President Obama will announce his new strategy on Afghanistan and Pakistan sooner or later. Given that the key decision -- at least publicly -- will be how many more troops to send to Afghanistan it seems propitious to consider the Bush administration's decision to surge roughly 30,000 troops to Iraq.
Just what did the surge accomplish and how did it work. A new Washington thinktank the Institute For the Study Of War -- which some might consider The Surge thinktank -- produced a movie called "The Surge: The Untold Story," to answer just those questions.
To get some idea just how closely identified the institute is with the surge, consider that retired Army Gen. Jack Keane, a chief architect of the surge, Frederick Kagan, scholar at the American Enterprise Institute and an early surge advocate, and Liz Cheney, former principal deputy assistant secretary of State for Near Eastern affairs and daughter of former Vice President Dick Cheney are board members of the institute and attended the first screening of the movie. And, of course, Frederick Kagan's wife, Kim Kagan, is the institute's president.
Perhaps the most salient point to come out of the surge movie was that the increase in troops made possible penetration of Iraqi neighborhoods that had been largely left uncontested by American and Iraqi forces. Troops moved from their forward operating bases to the villages and neighborhoods infested by insurgents, militias and Al Qaeda in Iraq.
This was the clear portion of clear, hold, build. But many people seem to forget or never knew that sending US troops to the worst parts of the worst neighborhoods -- those that were controlled by militias or where Al Qaeda in Iraq swept through capturing and killing -- involved serious combined arms slugfests.
Abrams tanks, Bradley Fighting Vehicles, Strykers and other vehicles went in with dismounted troops and shot and blasted their way against pretty determined foes who knew every inch of the territory.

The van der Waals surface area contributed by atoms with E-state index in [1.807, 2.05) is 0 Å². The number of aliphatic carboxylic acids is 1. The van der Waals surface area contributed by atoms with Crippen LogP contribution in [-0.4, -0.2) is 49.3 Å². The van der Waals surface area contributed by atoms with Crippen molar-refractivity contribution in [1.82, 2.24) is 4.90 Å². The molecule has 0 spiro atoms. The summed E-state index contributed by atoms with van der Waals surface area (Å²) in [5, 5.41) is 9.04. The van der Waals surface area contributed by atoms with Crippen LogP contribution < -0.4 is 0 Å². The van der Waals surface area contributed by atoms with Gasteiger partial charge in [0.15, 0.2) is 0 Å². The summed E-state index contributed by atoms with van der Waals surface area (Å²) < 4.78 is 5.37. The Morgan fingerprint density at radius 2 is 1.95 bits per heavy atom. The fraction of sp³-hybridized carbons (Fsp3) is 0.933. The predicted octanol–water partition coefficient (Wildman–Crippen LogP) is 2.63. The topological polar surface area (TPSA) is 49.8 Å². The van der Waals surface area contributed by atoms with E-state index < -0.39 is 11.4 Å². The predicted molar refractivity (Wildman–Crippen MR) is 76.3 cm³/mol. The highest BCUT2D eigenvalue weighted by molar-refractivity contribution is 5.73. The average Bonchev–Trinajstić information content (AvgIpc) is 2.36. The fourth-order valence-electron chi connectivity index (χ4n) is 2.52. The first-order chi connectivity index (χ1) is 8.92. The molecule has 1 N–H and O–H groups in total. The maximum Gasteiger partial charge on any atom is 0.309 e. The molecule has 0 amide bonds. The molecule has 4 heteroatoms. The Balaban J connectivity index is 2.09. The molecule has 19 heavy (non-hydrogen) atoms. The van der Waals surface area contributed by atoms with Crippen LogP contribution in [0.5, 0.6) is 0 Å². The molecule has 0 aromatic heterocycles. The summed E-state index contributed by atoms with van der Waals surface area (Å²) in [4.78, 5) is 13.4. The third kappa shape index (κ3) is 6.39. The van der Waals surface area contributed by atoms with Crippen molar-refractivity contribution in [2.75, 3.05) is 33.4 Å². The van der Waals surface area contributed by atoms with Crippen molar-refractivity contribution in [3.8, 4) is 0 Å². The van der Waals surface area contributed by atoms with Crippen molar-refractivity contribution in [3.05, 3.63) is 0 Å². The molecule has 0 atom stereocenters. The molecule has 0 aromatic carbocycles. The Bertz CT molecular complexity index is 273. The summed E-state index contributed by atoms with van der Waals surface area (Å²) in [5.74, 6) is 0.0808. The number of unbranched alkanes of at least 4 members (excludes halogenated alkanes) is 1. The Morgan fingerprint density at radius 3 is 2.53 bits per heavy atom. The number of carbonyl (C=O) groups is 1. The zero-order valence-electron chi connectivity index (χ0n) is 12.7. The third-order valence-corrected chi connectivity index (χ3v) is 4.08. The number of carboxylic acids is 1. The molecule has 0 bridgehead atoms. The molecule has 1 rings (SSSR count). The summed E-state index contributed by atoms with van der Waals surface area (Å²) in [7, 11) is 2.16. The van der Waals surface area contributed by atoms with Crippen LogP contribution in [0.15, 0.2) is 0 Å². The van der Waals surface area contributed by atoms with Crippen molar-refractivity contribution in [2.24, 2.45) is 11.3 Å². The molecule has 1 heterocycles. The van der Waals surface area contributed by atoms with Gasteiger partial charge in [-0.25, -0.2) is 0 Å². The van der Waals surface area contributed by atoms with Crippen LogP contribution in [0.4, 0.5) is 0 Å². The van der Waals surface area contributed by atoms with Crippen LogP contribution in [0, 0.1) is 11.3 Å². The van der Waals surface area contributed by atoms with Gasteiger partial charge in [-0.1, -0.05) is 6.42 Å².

Once U.S. troops and Iraqi forces were in, they built command outposts that gave them a good view of the neighborhood and allowed them to defend the posts they built right in the middle of the nastiest spots.
To provide residents with more assurance of safety and to better control the flow of insurgents and their supplies, the US and Iraqis restricted access to neighborhoods using concrete barriers and guarded points of entry.
At the same time, U.S. and Iraqi troops started going house to house for tea and intelligence, making it impossible for insurgents to target any one house or family. And they held and they built. In many areas, each phase of the COIN approach went ahead simultaneously.
But Jack Keane told the audience after the film that COIN strategy was not sufficient by itself. It had to be coupled with "vigorous strikes" against Al Qaeda in Iraq. That was the specialty of the Joint Special Operations Command, then led by Gen. Stanley McChrystal, now the commander in Afghanistan.
At the same time as all this was unfolding, the US teamed with the Iraqi government to train 125,000 Iraqi forces to join the fight. "That is a surge in itself and we couldn't succeed without it," Keane said. That effort was led by then-Lt. Gen. James Dubik, commander of Multinational Security Transition Command, who spoke after Keane.
Dubik said one of his greatest challenges -- aside from training these troops in the middle of a war -- was working with the Iraqis to figure out how big the force needed to be, how it was trained, how it was sustained, how it was developed and, lastly but not least, how the money was spent. Dubik said gearing everyone up to use the money was very challenging and would loom as a key test for the US in Afghanistan.
The surge may not have made Iraq safe for democracy and peace, but it did radically change the political and military dynamics in Iraq, giving the Iraqis breathing room to act, consolidate their gains and decide just what kind of a country they want.
Should we achieve that much in Afghanistan with a surge there it would mark another major victory for US forces and prove to allies and competitors that the United States can defeat irregular enemies and possesses a creative, flexible and potent force, backed by an impressive national security apparatus.